Peroral Endoscopic Myotomy (POEM Procedure)

Illustration of face and oesophageal region for Peroral Endoscopic Myotomy (POEM)

POEM procedures (Peroral Endoscopic Myotomy) are used to treat achalasia and other oesophageal disorders in patients when considered appropriate by our consultant Gastroenterologists.

What does the POEM Procedure involve?

The POEM procedure uses an endoscope and creates incisions in the oesophagus lining to pass the endoscope further past the stricture and releases muscle fibres to allow swallowing. The doctor will then use endoscopic clips to close all incisions.

To be eligible for this procedure, patients must have severe symptoms that have not responded to prior treatments including unable to swallow, weight loss, choking, chest pain, vomiting or constant food getting stuck.

Why is a POEM done?

POEM is used to treat conditions such as achalasia and other oesophageal disorders. This procedure is complex and can only be performed by a doctor with extensive experience and skills in specialised hospital facilities.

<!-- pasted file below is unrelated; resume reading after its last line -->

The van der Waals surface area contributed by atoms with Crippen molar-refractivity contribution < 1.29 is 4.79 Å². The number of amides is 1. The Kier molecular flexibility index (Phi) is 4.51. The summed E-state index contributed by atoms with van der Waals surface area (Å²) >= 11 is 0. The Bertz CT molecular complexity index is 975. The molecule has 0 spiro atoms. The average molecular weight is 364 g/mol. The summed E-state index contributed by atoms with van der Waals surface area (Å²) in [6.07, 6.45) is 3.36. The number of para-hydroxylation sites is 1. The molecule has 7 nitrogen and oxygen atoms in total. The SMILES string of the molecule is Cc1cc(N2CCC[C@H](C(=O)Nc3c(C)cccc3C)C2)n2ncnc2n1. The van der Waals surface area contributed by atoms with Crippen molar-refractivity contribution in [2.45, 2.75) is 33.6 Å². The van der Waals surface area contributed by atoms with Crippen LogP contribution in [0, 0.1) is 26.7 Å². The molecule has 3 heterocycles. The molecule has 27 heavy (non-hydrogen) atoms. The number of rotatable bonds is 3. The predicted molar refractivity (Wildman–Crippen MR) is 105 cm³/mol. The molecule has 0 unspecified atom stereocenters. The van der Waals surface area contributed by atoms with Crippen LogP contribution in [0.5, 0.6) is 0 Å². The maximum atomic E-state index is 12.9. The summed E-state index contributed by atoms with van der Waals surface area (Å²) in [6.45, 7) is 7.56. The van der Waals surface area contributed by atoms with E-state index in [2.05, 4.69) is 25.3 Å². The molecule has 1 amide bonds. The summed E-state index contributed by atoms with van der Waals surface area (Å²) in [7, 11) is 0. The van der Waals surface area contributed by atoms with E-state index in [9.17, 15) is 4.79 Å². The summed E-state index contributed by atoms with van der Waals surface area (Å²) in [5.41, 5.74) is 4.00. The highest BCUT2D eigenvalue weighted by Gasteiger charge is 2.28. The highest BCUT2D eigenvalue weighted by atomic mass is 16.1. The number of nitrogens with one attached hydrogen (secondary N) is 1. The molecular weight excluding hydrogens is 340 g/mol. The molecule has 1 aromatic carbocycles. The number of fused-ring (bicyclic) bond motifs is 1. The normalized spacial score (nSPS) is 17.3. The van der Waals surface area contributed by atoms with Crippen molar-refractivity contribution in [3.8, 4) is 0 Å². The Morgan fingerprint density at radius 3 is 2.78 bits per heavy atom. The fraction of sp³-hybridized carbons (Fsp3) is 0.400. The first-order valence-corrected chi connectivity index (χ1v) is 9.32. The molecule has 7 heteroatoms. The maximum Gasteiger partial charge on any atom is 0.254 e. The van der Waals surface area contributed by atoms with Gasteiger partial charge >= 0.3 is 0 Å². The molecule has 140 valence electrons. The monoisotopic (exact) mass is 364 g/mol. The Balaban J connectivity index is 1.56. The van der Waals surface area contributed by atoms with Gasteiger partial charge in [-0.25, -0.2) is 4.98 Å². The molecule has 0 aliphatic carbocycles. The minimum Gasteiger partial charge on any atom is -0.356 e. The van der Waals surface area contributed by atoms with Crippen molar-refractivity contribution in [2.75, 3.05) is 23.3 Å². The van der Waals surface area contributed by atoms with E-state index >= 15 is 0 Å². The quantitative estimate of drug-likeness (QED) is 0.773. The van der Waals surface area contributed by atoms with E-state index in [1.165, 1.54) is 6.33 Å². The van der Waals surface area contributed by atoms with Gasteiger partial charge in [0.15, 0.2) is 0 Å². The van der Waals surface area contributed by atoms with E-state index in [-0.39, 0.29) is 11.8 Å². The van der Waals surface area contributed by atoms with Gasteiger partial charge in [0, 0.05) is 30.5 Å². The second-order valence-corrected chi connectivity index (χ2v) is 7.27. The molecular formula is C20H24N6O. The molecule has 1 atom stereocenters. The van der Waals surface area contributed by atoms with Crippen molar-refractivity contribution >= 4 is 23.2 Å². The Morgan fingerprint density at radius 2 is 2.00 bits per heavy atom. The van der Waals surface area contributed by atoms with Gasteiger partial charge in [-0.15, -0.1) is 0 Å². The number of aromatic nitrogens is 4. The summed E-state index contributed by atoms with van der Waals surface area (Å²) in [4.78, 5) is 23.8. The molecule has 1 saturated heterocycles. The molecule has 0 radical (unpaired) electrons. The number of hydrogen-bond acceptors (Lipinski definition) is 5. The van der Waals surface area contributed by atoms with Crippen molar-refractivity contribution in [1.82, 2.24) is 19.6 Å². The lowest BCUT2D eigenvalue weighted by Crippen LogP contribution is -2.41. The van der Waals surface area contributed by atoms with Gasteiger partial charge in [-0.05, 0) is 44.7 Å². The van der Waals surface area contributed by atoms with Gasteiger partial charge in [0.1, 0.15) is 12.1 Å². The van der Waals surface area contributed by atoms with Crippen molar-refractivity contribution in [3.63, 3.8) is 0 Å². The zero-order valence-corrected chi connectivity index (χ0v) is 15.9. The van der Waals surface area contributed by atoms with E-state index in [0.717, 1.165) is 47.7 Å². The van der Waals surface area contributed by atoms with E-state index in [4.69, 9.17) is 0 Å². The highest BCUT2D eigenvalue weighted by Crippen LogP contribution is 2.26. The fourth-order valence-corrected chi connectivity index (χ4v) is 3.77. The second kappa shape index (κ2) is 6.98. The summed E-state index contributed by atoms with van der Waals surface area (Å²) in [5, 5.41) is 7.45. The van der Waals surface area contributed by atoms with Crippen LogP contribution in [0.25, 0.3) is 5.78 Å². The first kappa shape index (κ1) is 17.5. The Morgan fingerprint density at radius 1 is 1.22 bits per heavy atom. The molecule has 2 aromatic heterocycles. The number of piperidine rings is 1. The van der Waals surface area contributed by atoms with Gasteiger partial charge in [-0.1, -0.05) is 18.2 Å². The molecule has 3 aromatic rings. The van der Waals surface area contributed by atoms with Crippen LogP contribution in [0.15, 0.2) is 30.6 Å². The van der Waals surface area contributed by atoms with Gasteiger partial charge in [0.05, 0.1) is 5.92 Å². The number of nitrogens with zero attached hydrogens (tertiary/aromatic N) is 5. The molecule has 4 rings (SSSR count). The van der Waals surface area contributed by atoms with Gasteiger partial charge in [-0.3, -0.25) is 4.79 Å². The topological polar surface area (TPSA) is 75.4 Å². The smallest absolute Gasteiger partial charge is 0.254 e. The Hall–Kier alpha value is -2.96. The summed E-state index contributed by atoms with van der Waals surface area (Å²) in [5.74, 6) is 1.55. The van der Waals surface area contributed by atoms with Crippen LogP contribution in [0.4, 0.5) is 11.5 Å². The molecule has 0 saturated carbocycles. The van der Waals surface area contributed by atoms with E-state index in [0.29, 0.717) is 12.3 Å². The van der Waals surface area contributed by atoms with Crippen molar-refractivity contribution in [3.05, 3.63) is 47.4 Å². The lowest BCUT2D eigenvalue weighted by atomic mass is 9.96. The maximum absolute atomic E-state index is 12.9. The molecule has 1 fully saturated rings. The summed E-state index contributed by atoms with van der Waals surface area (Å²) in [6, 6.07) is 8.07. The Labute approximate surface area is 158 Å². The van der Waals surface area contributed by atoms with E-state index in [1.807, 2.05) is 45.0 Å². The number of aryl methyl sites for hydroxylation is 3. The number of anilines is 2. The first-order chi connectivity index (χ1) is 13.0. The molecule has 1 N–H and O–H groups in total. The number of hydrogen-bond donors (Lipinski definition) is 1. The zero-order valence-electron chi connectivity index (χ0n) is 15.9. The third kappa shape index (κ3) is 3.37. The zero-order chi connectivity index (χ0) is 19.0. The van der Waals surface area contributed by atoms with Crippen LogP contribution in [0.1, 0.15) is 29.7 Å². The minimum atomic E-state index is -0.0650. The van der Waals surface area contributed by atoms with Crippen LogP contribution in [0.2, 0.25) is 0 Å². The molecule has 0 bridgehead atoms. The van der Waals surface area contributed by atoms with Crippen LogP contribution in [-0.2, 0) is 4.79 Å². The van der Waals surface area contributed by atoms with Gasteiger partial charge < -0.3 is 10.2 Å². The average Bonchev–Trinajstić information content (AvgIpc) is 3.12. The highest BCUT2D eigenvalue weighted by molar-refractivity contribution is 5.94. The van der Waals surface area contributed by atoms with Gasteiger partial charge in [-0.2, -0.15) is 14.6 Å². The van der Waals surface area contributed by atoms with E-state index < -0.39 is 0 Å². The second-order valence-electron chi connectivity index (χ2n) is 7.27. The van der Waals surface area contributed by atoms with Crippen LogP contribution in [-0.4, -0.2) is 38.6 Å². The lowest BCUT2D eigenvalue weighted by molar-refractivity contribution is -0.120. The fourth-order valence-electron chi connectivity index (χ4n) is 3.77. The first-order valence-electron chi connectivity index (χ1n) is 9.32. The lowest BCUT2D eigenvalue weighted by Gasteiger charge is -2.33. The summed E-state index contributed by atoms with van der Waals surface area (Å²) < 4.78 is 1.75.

The objective is to relieve pressure or obstruction in the oesophagus using minimally invasive interventions. The advantage of a POEM procedure compared to other procedures is that longer incisions can be made if required and this could be more effective in controlling symptoms without doing a surgical procedure like Heller Myotomy.

How do I know if I need a POEM?

The doctor will talk to you extensively in consultation if this procedure is needed for your symptoms.

This procedure is not available through direct access from a GP referral. A consultant Gastroenterologist will make a consultation with you first to ensure that this is right for you.